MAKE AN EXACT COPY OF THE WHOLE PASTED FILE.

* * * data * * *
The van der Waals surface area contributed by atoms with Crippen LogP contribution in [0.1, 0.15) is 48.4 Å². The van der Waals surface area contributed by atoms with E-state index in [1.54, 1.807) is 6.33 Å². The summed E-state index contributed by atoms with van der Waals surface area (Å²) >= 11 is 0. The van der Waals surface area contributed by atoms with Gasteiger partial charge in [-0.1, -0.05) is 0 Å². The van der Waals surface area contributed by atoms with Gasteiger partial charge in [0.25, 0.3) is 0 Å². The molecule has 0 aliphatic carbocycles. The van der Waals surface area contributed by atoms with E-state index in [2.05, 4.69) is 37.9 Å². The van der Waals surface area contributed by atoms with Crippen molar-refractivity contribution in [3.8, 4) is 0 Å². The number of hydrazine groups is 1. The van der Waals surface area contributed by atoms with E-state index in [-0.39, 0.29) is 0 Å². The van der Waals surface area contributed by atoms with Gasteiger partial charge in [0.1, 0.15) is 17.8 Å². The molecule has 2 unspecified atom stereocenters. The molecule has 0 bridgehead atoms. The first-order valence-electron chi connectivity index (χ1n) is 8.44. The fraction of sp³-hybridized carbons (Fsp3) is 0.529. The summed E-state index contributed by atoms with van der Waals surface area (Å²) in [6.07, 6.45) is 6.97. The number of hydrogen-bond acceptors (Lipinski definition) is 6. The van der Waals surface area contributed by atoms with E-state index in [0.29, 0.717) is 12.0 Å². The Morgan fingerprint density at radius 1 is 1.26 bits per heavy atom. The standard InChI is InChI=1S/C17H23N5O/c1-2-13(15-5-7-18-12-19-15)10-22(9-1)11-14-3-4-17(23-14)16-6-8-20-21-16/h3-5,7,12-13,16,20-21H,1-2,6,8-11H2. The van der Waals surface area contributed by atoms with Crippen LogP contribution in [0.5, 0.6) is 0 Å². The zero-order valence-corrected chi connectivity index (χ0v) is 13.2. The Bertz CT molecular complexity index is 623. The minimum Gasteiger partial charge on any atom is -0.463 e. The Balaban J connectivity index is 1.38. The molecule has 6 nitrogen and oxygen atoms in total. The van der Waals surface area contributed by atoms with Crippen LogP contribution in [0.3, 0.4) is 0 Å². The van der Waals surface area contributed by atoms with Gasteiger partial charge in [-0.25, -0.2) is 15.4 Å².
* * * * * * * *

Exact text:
The van der Waals surface area contributed by atoms with Crippen LogP contribution in [0.1, 0.15) is 48.4 Å². The van der Waals surface area contributed by atoms with E-state index in [1.54, 1.807) is 6.33 Å². The summed E-state index contributed by atoms with van der Waals surface area (Å²) >= 11 is 0. The van der Waals surface area contributed by atoms with Gasteiger partial charge in [-0.1, -0.05) is 0 Å². The van der Waals surface area contributed by atoms with Gasteiger partial charge in [0.25, 0.3) is 0 Å². The molecule has 0 aliphatic carbocycles. The van der Waals surface area contributed by atoms with E-state index in [2.05, 4.69) is 37.9 Å². The van der Waals surface area contributed by atoms with Crippen molar-refractivity contribution in [3.8, 4) is 0 Å². The number of hydrazine groups is 1. The van der Waals surface area contributed by atoms with E-state index in [-0.39, 0.29) is 0 Å². The van der Waals surface area contributed by atoms with Gasteiger partial charge in [0.1, 0.15) is 17.8 Å². The molecule has 2 unspecified atom stereocenters. The molecule has 0 bridgehead atoms. The first-order valence-electron chi connectivity index (χ1n) is 8.44. The fraction of sp³-hybridized carbons (Fsp3) is 0.529. The summed E-state index contributed by atoms with van der Waals surface area (Å²) in [6.07, 6.45) is 6.97. The number of hydrogen-bond acceptors (Lipinski definition) is 6. The van der Waals surface area contributed by atoms with E-state index in [0.29, 0.717) is 12.0 Å². The Morgan fingerprint density at radius 1 is 1.26 bits per heavy atom. The standard InChI is InChI=1S/C17H23N5O/c1-2-13(15-5-7-18-12-19-15)10-22(9-1)11-14-3-4-17(23-14)16-6-8-20-21-16/h3-5,7,12-13,16,20-21H,1-2,6,8-11H2. The van der Waals surface area contributed by atoms with Crippen LogP contribution in [0.5, 0.6) is 0 Å². The zero-order valence-corrected chi connectivity index (χ0v) is 13.2. The Bertz CT molecular complexity index is 623. The minimum Gasteiger partial charge on any atom is -0.463 e. The Balaban J connectivity index is 1.38. The molecule has 6 nitrogen and oxygen atoms in total. The van der Waals surface area contributed by atoms with Crippen LogP contribution in [0.3, 0.4) is 0 Å². The van der Waals surface area contributed by atoms with Gasteiger partial charge in [-0.25, -0.2) is 15.4 Å².